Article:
036. Fancy Wizard and Red Squiggles
The idle loop is a devil’s playground. –Developers on the Word team
Office94 (still the working name for what would become Office 95) was primarily about working with Windows 95 and shipping on the same day. That led to the constraint of having a relatively small team, less than 20 software engineers across the product compared to almost 60 on just Word 6.0. We knew that simply working with the new operating system would not be enough to get people to shell out a couple of hundred dollars (at the time, about 1 in 10 PC owners were also legal owners of our apps). The apps were also constrained by not changing the file format, which limited fancy features. There was a surgical approach to choosing features that we hoped would garner winning reviews of the suite and each app. Winning reviews remained the highest priority for the team.
As part of writing this book, I am making an effort to include stories about features that everyone uses but often exist without a sense of where they came from or why.
Using a PC mystified most people, even in the workplace. Features designed to assist or help customers were almost always viewed positively even necessary as part of product reviews in magazines. Answer Wizard was our first attempt at using natural language processing and early artificial intelligence techniques to provide assistance in using ever more complex products.
The early days of PCs were days filled with in-person courses to learn the products, and these had given way to a 600-page books that filled the shelves at Barnes & Noble and Tower Books, regurgitating every feature, menu, and dialog box in alphabetical order. We had written thousands of pages, provided reference materials, created online “computer-based training,” and more, but still the first days of the PC era were marked with “too much complexity” and too high a hurdle to begin to use. Most people buying a new computer were also enrolling in courses that met for a couple of hours every week for a month (courses were the upsell much like today’s extended warranty).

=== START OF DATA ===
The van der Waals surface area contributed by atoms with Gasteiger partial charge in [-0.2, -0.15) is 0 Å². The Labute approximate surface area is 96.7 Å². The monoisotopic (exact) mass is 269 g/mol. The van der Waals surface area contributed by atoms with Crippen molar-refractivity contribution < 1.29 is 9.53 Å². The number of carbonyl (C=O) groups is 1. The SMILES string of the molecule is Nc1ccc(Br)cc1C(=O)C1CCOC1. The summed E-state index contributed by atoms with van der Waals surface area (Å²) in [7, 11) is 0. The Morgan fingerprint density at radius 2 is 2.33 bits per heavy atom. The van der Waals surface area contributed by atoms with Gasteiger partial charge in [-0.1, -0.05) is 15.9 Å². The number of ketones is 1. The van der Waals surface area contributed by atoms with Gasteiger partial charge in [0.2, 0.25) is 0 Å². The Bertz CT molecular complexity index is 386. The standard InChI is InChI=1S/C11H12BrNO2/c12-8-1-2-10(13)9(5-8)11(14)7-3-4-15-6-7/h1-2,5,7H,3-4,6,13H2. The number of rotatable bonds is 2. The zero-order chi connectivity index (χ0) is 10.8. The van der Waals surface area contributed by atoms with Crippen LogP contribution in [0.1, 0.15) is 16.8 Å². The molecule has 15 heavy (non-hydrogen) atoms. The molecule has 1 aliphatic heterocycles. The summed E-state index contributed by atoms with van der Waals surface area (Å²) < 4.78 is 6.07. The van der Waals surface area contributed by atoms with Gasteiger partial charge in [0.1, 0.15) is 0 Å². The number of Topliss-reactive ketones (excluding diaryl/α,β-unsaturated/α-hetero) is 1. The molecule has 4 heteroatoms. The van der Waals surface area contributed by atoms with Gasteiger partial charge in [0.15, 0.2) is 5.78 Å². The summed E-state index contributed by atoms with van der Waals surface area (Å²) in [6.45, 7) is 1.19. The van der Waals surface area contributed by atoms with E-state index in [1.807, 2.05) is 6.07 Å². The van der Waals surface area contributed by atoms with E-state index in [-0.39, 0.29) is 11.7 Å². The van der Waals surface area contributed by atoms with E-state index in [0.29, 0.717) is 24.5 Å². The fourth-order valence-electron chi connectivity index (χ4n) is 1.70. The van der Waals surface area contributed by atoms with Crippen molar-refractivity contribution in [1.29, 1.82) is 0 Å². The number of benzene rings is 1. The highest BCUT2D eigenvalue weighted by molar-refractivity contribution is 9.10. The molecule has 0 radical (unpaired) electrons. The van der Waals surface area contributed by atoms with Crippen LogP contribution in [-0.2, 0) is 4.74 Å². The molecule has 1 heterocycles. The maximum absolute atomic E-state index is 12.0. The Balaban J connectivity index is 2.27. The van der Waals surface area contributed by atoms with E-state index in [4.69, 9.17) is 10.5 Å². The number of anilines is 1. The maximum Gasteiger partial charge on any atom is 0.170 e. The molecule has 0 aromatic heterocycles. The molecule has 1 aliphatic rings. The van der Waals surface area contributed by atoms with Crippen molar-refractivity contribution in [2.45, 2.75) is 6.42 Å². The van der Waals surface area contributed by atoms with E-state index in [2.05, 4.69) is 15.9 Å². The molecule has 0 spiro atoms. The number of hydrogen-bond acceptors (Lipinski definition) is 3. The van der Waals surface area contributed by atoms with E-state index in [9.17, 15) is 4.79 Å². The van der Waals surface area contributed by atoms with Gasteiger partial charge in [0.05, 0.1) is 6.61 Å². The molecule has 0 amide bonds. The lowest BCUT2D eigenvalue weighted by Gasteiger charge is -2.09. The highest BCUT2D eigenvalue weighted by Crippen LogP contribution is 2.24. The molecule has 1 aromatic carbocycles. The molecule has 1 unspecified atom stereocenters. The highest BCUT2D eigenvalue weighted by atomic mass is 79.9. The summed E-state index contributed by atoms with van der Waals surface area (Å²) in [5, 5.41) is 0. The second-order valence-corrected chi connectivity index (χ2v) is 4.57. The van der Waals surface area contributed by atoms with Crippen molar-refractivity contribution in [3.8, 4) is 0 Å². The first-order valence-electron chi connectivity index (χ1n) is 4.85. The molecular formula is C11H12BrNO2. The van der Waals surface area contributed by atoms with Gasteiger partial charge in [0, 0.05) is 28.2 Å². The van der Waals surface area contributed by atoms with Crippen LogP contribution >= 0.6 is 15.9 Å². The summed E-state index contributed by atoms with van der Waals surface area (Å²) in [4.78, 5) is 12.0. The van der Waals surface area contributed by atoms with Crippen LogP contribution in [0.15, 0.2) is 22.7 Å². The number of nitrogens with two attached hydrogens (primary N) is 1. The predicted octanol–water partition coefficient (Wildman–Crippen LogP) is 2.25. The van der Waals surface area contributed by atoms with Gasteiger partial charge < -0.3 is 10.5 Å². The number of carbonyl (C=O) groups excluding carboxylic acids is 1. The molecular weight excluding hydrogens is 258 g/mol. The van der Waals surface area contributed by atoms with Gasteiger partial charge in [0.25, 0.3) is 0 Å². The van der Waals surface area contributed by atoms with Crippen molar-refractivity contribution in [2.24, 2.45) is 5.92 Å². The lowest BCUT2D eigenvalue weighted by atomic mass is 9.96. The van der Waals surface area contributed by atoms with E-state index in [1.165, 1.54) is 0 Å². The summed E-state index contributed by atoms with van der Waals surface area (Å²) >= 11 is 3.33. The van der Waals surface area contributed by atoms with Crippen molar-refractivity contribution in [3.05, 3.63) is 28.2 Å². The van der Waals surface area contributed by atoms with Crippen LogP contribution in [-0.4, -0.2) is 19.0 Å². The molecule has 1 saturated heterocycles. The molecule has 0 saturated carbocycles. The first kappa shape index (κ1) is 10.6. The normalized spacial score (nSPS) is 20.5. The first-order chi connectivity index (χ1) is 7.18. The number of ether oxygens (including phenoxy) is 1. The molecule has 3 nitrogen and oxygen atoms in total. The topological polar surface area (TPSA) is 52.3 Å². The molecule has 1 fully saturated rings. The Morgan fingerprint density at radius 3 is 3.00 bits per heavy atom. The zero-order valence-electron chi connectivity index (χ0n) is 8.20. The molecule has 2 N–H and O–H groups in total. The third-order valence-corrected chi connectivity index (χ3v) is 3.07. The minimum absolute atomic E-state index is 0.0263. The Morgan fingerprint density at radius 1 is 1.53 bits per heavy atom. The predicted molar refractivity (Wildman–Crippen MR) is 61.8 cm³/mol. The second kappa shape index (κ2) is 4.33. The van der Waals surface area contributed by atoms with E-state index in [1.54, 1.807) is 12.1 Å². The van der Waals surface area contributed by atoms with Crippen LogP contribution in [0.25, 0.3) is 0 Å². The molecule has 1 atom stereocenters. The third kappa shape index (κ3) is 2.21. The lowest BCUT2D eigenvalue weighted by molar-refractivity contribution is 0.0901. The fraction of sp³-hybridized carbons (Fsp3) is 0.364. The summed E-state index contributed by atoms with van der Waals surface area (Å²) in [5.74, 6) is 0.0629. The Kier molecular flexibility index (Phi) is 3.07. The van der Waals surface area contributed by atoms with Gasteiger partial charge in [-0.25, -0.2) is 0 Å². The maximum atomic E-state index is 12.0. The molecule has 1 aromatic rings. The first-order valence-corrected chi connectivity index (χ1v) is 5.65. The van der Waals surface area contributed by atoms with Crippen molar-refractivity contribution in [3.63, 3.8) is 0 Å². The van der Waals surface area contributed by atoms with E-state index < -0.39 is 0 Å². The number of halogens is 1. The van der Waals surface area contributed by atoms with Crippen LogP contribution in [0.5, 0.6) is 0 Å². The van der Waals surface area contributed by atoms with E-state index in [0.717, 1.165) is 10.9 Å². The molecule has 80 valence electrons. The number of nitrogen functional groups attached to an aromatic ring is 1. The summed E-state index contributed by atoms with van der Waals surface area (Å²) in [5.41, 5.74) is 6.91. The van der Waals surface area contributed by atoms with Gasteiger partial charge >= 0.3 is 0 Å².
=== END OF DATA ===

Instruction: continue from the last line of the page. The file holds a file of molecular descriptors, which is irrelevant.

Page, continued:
One of the core problems was jargon. There are dozens of phrases in the user interface that look like words a normal person would know but used in a way only a techie might grok (grok is a common techie expression for “to understand” that comes from Stranger in a Strange Land.) For example, PowerPoint, a tool few were comfortable with or had any understanding of, defied any logical English word (or any native language). What is a “slide master” or a “meeting minder”? What’s a “snap to grid”? The worst were features that were not so obscure but used English words in ways that most people could not understand. Word’s “mail merge” or Excel’s “lists.” We used to joke that we could probably put the version of Office with German language menu commands in front of English speakers and they probably wouldn’t even notice the difference.
Answer Wizard was designed as a bridge between humans and computer jargon. If someone typed, “How do I send letters to a list?” Answer Wizard would find the Mail Merge feature (without literally going through all the menu items trying things at random). Sometimes commonly used symbols in Word such as the pilcrow, ¶, were totally unknown to regular people who would type questions into Answer Wizard such as, “How do I get rid of the elephant character?”